What does "competitive salary" actually mean?

Lara Billington
Content Marketing Executive

"Competitive salary" - good thing or bad thing?  

You may have noticed the words "competitive salary" crop up in a lot of job descriptions and unless you know what it actually means, it can be off-putting to see that companies aren't revealing how much you'll earn.

Understandably, salary is an important factor when choosing a job and research shows that graduates value it above anything else. In a recent GradTouch survey with over 5,000 graduates, salary was considered the most important aspect of a job, beating other factors like career progression, location and company culture. 

So why do so many companies not reveal the salary of a job, and what does "competitive salary" even mean? 




What does "competitive salary" mean? 

In a nutshell, if a salary is competitive the company will pay equal to, or more than, the industry average for that role or similar roles, in that particular location. So, although you may think a company is hiding the salary because it's not very high, it's likely to be around the same as what you'd be earning in that position elsewhere.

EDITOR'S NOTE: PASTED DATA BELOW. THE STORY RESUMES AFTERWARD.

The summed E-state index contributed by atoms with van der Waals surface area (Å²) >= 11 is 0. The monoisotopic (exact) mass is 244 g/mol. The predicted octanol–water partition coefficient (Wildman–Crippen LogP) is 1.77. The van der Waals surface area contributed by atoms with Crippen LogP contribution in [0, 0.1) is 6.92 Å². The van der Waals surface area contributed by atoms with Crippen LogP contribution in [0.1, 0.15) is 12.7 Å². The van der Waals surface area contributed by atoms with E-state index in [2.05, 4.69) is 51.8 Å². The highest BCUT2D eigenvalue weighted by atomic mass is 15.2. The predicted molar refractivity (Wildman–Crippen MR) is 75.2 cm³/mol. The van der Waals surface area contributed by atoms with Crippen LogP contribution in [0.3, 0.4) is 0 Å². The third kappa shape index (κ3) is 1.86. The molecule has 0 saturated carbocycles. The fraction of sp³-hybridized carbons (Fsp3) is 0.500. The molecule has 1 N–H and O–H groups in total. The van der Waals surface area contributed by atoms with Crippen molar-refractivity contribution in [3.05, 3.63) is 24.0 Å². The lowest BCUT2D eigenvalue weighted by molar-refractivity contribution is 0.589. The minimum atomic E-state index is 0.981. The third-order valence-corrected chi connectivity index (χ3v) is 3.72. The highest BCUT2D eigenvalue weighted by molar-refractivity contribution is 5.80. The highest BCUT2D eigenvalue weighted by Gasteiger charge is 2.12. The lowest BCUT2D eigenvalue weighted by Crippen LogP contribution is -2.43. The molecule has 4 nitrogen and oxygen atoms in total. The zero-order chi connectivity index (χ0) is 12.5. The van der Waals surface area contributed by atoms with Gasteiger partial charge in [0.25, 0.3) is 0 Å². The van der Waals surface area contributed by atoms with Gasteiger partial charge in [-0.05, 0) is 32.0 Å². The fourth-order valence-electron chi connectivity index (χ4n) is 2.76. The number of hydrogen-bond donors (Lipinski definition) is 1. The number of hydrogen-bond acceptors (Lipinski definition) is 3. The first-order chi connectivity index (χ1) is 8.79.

If you're particularly interested in knowing the salary of a job before an interview, you could do some research online as to what similar roles pay. Or if you're invited to an interview, simply asking what salary you can expect is a completely valid question. 


If companies have nothing to hide, why don't they just tell you the salary? 

There's a number of reasons why a company may choose not to reveal the salary on a job advertisement. Often, there will be a salary range for the role - depending on the experience of the candidate they hire, a company may choose to pay slightly more or slightly less. Also, there may be room for negotiation with the candidate regarding how much they earn.

In some cases, particularly with large companies, salaries aren't revealed on the job advertisement simply because it's company policy. More often than not, if you progress to an interview the company will tell you then what you should expect to earn.

So although at face value the phrase "competitive salary" may look confusing or suspicious, there's a number of reasons companies use it. And they're unlikely to be because they don't want to reveal that you'll be paid peanuts. 


Here at GradTouch, we encourage companies to be as open and honest as possible - that includes saying, where possible, what you can expect to earn. Check out our latest opportunities here.